Mark Lamia, Studio Head at Treyarch, recently gave an interview to Dan Amrich over at OneofSwords.com. Dan is a community manager of sorts at Activision and had the chance to sit down with Lamia on the One of Swords podcast.
One of the things that Lamia discussed is a hot issue in the Call of Duty community - the game engine. Black Ops 2 is once again built upon IW Engine 3.0; the same engine that powered Call of Duty 4: Modern Warfare nearly 5 years ago. The engine has been tweaked more times than any Call of Duty studio can count, but the fact remains the same - it has been the same engine for a very long time. How is Black Ops 2 going to look cutting edge with 5 year old tech?
I think the whole thing about a new engine…sometimes that’s a great buzzword. Well, I have a new graphics engine — is that a new engine? Where does it start and stop? Elements of the code, you can trace back for a very very long time…but whole parts of the code are entirely new. Two areas we did focus on for this game were the graphics and the lighting — a pretty significant amount of work is going into that.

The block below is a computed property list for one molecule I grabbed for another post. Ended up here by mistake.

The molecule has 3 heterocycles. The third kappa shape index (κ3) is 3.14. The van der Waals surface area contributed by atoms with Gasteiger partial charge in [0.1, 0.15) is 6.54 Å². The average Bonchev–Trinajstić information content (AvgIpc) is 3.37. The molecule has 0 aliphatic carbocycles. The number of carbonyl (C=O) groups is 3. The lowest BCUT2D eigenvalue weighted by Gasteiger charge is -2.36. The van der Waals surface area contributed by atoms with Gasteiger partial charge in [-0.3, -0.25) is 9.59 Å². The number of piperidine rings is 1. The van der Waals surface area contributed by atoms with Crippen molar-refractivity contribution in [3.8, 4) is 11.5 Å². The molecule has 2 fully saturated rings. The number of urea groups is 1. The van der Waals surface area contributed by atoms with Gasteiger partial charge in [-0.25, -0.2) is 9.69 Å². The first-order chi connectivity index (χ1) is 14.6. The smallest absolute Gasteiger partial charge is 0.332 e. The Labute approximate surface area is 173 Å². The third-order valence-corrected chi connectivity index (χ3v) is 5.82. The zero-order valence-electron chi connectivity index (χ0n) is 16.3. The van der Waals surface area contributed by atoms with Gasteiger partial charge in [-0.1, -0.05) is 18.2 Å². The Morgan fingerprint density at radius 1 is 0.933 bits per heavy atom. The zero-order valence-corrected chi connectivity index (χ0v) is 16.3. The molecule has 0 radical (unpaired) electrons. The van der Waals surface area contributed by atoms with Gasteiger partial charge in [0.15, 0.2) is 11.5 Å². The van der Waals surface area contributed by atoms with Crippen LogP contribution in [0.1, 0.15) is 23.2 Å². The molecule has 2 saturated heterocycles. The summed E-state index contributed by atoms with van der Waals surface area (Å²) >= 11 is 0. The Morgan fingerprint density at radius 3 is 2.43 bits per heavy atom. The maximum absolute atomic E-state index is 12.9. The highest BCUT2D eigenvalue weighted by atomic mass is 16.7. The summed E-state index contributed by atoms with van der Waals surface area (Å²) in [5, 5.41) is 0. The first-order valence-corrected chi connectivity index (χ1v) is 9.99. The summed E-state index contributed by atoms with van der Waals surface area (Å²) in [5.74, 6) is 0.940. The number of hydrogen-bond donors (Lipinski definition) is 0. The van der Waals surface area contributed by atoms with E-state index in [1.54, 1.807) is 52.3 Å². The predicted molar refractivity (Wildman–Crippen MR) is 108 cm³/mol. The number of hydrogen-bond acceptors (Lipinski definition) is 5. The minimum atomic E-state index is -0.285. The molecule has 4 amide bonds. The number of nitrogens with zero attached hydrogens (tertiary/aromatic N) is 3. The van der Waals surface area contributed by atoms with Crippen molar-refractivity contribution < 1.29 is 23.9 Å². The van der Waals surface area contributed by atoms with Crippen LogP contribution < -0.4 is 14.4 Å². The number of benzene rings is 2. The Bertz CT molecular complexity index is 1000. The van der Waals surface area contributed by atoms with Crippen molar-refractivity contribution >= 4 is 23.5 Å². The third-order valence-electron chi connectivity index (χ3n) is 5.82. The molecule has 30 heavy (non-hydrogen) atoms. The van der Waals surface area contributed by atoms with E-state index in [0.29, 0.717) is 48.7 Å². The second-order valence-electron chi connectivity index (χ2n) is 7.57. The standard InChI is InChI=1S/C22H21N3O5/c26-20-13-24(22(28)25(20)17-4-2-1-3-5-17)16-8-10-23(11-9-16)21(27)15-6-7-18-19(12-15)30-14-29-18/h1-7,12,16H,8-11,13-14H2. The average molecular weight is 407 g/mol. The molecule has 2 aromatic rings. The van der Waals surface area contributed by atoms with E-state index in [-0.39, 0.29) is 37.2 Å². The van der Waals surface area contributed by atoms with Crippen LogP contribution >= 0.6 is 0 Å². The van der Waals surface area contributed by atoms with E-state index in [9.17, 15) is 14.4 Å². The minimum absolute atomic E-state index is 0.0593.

I think what people are asking for is for us to push. They want us to make a better-looking game; they want things. I don’t think those are things people can’t ask for. We asked ourselves that very same question — we wanted to advance the graphics. I think the questions are valid. The answer may not need to be an entirely new engine, but you might need to do an entire overhaul of your entire lighting system. The trick is, we’re not willing to do that if we can’t keep it running at 60 frames per second — but we did that this time. So this is the Black Ops II engine.
Lamia also likens the game engine to remodeling a house. If you went to remodel your home, you most likely wouldn't be tearing down the house and starting from scratch. You may bust down a few walls here and there, add a room, put in new flooring, etc...but the foundation that your house was built upon stays the same. There's no need to rebuild that foundation if it is strong and can support all of the changes you want to make on the inside.
That kind of analogy speaks volumes to us, and really boosts our confidence in what Treyarch will be able to do with this technology. We can't wait to see a proper gameplay trailer for Black Ops 2, but in the meantime - what are your thoughts on the game engine?
We'd love to hear from you in the comments below!